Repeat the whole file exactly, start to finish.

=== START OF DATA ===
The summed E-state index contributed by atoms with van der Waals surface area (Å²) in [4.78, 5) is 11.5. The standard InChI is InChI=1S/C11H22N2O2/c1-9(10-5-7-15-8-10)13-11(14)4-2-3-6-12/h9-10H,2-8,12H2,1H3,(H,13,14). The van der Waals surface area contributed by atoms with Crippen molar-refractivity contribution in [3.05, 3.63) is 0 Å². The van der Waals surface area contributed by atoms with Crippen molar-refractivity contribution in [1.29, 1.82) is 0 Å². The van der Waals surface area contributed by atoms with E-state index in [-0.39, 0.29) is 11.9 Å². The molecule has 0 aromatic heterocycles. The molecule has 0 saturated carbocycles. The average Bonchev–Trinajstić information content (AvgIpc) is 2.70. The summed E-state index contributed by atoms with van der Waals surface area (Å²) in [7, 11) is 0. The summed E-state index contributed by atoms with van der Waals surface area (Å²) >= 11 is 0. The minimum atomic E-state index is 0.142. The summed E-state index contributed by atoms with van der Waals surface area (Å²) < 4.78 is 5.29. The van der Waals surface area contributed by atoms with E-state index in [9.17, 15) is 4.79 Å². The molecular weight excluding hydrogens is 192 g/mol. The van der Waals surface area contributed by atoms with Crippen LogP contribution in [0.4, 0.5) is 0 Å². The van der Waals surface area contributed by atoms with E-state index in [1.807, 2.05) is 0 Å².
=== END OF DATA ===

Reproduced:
The summed E-state index contributed by atoms with van der Waals surface area (Å²) in [4.78, 5) is 11.5. The standard InChI is InChI=1S/C11H22N2O2/c1-9(10-5-7-15-8-10)13-11(14)4-2-3-6-12/h9-10H,2-8,12H2,1H3,(H,13,14). The van der Waals surface area contributed by atoms with Crippen molar-refractivity contribution in [3.05, 3.63) is 0 Å². The van der Waals surface area contributed by atoms with Crippen molar-refractivity contribution in [1.29, 1.82) is 0 Å². The van der Waals surface area contributed by atoms with E-state index in [-0.39, 0.29) is 11.9 Å². The molecule has 0 aromatic heterocycles. The molecule has 0 saturated carbocycles. The average Bonchev–Trinajstić information content (AvgIpc) is 2.70. The summed E-state index contributed by atoms with van der Waals surface area (Å²) in [7, 11) is 0. The summed E-state index contributed by atoms with van der Waals surface area (Å²) >= 11 is 0. The minimum atomic E-state index is 0.142. The summed E-state index contributed by atoms with van der Waals surface area (Å²) < 4.78 is 5.29. The van der Waals surface area contributed by atoms with E-state index in [9.17, 15) is 4.79 Å². The molecular weight excluding hydrogens is 192 g/mol. The van der Waals surface area contributed by atoms with Crippen LogP contribution in [0.4, 0.5) is 0 Å². The van der Waals surface area contributed by atoms with E-state index in [1.807, 2.05) is 0 Å².